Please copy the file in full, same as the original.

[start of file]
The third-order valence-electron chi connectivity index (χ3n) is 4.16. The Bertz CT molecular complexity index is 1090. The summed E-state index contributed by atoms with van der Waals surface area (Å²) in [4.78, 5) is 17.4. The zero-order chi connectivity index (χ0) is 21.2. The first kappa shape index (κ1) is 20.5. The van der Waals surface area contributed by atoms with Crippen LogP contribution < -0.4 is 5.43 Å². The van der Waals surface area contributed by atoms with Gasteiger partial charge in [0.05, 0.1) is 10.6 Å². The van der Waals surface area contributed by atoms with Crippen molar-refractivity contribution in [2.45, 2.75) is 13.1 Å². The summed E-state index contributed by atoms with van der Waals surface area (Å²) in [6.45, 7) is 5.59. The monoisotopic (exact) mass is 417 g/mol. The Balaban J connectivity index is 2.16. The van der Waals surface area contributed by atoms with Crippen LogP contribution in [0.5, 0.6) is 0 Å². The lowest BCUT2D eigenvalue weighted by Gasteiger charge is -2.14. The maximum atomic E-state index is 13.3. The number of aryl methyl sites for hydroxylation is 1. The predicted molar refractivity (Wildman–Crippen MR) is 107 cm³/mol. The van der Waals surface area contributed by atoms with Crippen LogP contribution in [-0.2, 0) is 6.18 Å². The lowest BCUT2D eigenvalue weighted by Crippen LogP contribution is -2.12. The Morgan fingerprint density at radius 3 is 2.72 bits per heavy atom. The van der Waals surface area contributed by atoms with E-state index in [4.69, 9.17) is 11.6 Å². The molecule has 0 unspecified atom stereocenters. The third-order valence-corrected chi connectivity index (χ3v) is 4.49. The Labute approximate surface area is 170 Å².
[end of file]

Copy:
The third-order valence-electron chi connectivity index (χ3n) is 4.16. The Bertz CT molecular complexity index is 1090. The summed E-state index contributed by atoms with van der Waals surface area (Å²) in [4.78, 5) is 17.4. The zero-order chi connectivity index (χ0) is 21.2. The first kappa shape index (κ1) is 20.5. The van der Waals surface area contributed by atoms with Crippen LogP contribution < -0.4 is 5.43 Å². The van der Waals surface area contributed by atoms with Gasteiger partial charge in [0.05, 0.1) is 10.6 Å². The van der Waals surface area contributed by atoms with Crippen molar-refractivity contribution in [2.45, 2.75) is 13.1 Å². The summed E-state index contributed by atoms with van der Waals surface area (Å²) in [6.45, 7) is 5.59. The monoisotopic (exact) mass is 417 g/mol. The Balaban J connectivity index is 2.16. The van der Waals surface area contributed by atoms with Crippen LogP contribution in [0.5, 0.6) is 0 Å². The lowest BCUT2D eigenvalue weighted by Gasteiger charge is -2.14. The maximum atomic E-state index is 13.3. The number of aryl methyl sites for hydroxylation is 1. The predicted molar refractivity (Wildman–Crippen MR) is 107 cm³/mol. The van der Waals surface area contributed by atoms with Crippen LogP contribution in [-0.2, 0) is 6.18 Å². The lowest BCUT2D eigenvalue weighted by Crippen LogP contribution is -2.12. The Morgan fingerprint density at radius 3 is 2.72 bits per heavy atom. The van der Waals surface area contributed by atoms with E-state index in [4.69, 9.17) is 11.6 Å². The molecule has 0 unspecified atom stereocenters. The third-order valence-corrected chi connectivity index (χ3v) is 4.49. The Labute approximate surface area is 170 Å².